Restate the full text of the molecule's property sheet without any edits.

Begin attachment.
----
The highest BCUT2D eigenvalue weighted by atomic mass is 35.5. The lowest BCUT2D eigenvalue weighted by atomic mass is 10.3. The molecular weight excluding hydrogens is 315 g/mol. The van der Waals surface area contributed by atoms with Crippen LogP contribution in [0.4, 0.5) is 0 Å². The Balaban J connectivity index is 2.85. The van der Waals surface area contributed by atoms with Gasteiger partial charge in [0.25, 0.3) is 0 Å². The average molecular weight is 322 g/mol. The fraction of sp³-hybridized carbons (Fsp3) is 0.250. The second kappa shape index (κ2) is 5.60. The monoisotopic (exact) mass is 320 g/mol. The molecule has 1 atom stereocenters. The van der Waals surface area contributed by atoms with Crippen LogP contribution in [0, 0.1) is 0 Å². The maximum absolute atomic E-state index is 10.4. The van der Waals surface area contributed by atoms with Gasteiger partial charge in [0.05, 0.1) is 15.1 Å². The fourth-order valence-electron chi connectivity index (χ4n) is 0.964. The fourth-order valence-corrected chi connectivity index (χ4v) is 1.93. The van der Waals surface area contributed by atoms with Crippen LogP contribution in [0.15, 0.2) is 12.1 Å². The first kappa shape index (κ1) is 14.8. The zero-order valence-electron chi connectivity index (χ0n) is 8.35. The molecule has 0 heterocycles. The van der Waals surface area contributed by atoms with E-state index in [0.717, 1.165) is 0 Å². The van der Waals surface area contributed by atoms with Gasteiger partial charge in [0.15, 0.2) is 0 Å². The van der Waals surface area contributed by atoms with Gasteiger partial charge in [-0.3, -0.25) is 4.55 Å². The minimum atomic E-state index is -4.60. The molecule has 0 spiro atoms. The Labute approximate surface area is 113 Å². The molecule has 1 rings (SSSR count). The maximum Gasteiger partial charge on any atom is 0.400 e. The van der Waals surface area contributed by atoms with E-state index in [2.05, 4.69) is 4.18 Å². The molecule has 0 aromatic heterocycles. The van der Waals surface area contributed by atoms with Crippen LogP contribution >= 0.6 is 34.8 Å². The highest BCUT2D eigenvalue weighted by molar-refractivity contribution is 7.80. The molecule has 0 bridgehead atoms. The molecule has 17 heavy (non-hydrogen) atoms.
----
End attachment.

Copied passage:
The highest BCUT2D eigenvalue weighted by atomic mass is 35.5. The lowest BCUT2D eigenvalue weighted by atomic mass is 10.3. The molecular weight excluding hydrogens is 315 g/mol. The van der Waals surface area contributed by atoms with Crippen LogP contribution in [0.4, 0.5) is 0 Å². The Balaban J connectivity index is 2.85. The van der Waals surface area contributed by atoms with Gasteiger partial charge in [0.25, 0.3) is 0 Å². The average molecular weight is 322 g/mol. The fraction of sp³-hybridized carbons (Fsp3) is 0.250. The second kappa shape index (κ2) is 5.60. The monoisotopic (exact) mass is 320 g/mol. The molecule has 1 atom stereocenters. The van der Waals surface area contributed by atoms with Crippen LogP contribution in [0, 0.1) is 0 Å². The maximum absolute atomic E-state index is 10.4. The van der Waals surface area contributed by atoms with Gasteiger partial charge in [0.05, 0.1) is 15.1 Å². The fourth-order valence-electron chi connectivity index (χ4n) is 0.964. The fourth-order valence-corrected chi connectivity index (χ4v) is 1.93. The van der Waals surface area contributed by atoms with Crippen LogP contribution in [0.15, 0.2) is 12.1 Å². The first kappa shape index (κ1) is 14.8. The zero-order valence-electron chi connectivity index (χ0n) is 8.35. The molecule has 0 heterocycles. The van der Waals surface area contributed by atoms with E-state index in [0.717, 1.165) is 0 Å². The van der Waals surface area contributed by atoms with Gasteiger partial charge in [0.15, 0.2) is 0 Å². The van der Waals surface area contributed by atoms with Gasteiger partial charge in [-0.3, -0.25) is 4.55 Å². The minimum atomic E-state index is -4.60. The molecule has 0 spiro atoms. The Labute approximate surface area is 113 Å². The molecule has 1 rings (SSSR count). The maximum Gasteiger partial charge on any atom is 0.400 e. The van der Waals surface area contributed by atoms with E-state index in [2.05, 4.69) is 4.18 Å². The molecule has 0 aromatic heterocycles. The van der Waals surface area contributed by atoms with Crippen LogP contribution >= 0.6 is 34.8 Å². The highest BCUT2D eigenvalue weighted by molar-refractivity contribution is 7.80. The molecule has 0 bridgehead atoms. The molecule has 17 heavy (non-hydrogen) atoms.